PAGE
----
Man on the move

Man on the move

Art beat

Man on the move

Fifty solo shows is a milestone for any artist to look back on with a sense of achievement. Paresh Maity, who hosted his first solo in 1989 under the informed patronage of Lady Ranu Mukherjee, when he was still a student, has come a long way since then. But the early promise held. And how. The man who sold a watercolour to the British Museum, London when he was just 24, has dealt with authority, both the literal and the abstract. Although he was interested in working with clay right from his childhood and has done some commendable sculptures, he is watched closely for his paintings.

Paresh Maity is a traveller-painter. He is an intrepid mover and is one of India’s most celebrated shakers in the world of art. He carries his colours, paints and brushes on his travels because he travels to paint, not to rest or holiday. He doesn’t tire of telling you, in a most engaging style, of his travels, and is just as fond of reminiscing about the experience as he is of the paintings.

It is that joy that reflects on his canvas. His child-like wonder at visiting a new place is reflected in his work. For instance, after a trip to Rajasthan in 1990, the human figure, draped in robust colours of the desert and strong in its lines, was noticeable. The result was startlingly detailed faces, rustic, rugged, real. As he told me once, he would visit Rajasthan virtually every month. Travelling the length and breadth of India, he has been fascinated by the people and colours of Rajasthan, and recently, of Kerala. The resultant oils and watercolours have made him the veritable ambassador of each land he travels to. Like the personality of the artist, his work often comes alive with the most vibrant of colours — cobalt, red and yellow.

His “heart and soul” lies in watercolours, possibly the most challenging and unforgiving vehicle, leaving little room for revision. But the intrepid Maity thinks and works big, his watercolours often twenty times the usual size. Little wonder then that he won an award from the Royal Watercolour Society, London in 2002.

Maity, who was born in Tamluk, by the Rupnarayan River in West Bengal in 1965, often goes back to the river craft of his childhood and to water. He ran away from home when he was very young but returned to Kolkata for the Bachelor’s Degree in Fine Arts from the Government College of Arts and Crafts, Kolkata and went on to earn his Master’s Degree from the College of Art, Delhi.

In Kolkata, he studied the British academic style of painting. Somewhere along the line, he learnt that watercolours are the ultimate in mastery for an artist. “In watercolour, you either succeed or fail; there’s nothing in-between. That was a challenge to me,” he says.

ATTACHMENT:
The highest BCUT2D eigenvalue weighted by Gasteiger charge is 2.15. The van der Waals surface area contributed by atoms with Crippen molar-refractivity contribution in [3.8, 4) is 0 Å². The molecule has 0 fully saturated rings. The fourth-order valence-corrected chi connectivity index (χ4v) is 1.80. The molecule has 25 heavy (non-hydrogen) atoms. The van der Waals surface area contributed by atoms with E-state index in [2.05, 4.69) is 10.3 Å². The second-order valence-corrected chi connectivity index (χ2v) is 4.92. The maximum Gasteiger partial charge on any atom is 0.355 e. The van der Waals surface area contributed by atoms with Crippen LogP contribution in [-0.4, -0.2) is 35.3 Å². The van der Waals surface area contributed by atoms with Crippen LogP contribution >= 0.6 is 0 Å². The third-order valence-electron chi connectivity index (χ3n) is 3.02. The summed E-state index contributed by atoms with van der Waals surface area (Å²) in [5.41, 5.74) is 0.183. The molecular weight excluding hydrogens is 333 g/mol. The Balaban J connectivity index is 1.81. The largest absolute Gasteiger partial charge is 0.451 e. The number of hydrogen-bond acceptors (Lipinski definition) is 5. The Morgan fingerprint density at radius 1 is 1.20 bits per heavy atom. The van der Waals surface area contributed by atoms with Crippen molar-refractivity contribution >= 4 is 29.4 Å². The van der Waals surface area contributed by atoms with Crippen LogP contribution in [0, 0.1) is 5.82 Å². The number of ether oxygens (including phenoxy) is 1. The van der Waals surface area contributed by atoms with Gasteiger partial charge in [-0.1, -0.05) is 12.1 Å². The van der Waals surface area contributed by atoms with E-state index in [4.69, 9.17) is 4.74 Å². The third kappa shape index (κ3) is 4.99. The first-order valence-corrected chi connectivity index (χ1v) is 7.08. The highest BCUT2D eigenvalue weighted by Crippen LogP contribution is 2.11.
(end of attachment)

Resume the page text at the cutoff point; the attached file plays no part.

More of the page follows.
Not complacent with his acclaimed mastery over watercolours, he has challenged his limits in art and skill, stretching the size of his watercolours. As he told me, perhaps the largest watercolour art work in India is by him, an eight feet by four feet, entitled Desert Storm.

But he is not just a chronicler of pretty images. The imagery can be abstract. It is certainly not photographic although Maity is a keen photographer. Each creation is his interpretation, the result of internalising what he has seen and enjoyed.

Maity, an articulate man, is a joy to interact with since he is passionate and eloquent about his art. As he says, “Even when I sleep, I dream painting.” He goes beyond the nitty-gritties of metaphor and motif, imagery and inspiration and will happily discuss the material he uses, like Daler-Rowney Artists’ Colours, particularly the cadmium colour in oils and watercolours, for their depth and richness of colour. His favourite brushes for oils are Bristlewhite flats which, he says, are very smooth and give him the option of both thick and thin lines from the same brush.

Awards and accolades, both national and international, are par for the course for Maity.

In 1982, he won a prize from ISKCON. In 1983, he was awarded a gold medal by USSR.

In 1987, it was the Jamini Ray Birth Centenary Celebration Award. The next year was significant with the Governor’s Gold Medal from the Academy of Fine Arts, Calcutta and the Pt Jawaharlal Nehru Birth Centenary Celebration Award. In 1989, he was awarded the National Scholarship Award from the Government of India and, several awards later, in 1993 it was time for the British Council Visitorship. Time and again, the world has stood back and applauded this artist for his work.

Ironically, the man on the move has sometimes been labelled predictable, but if you watch his canvasses closely, you notice how he deals with a new element even when the theme is similar. If his work reminds you of Picasso, he is happy to pay his regards to the master Cubist although he has devised his very own oeuvre, whether it be in abstractions or in distinct forms or landscapes.

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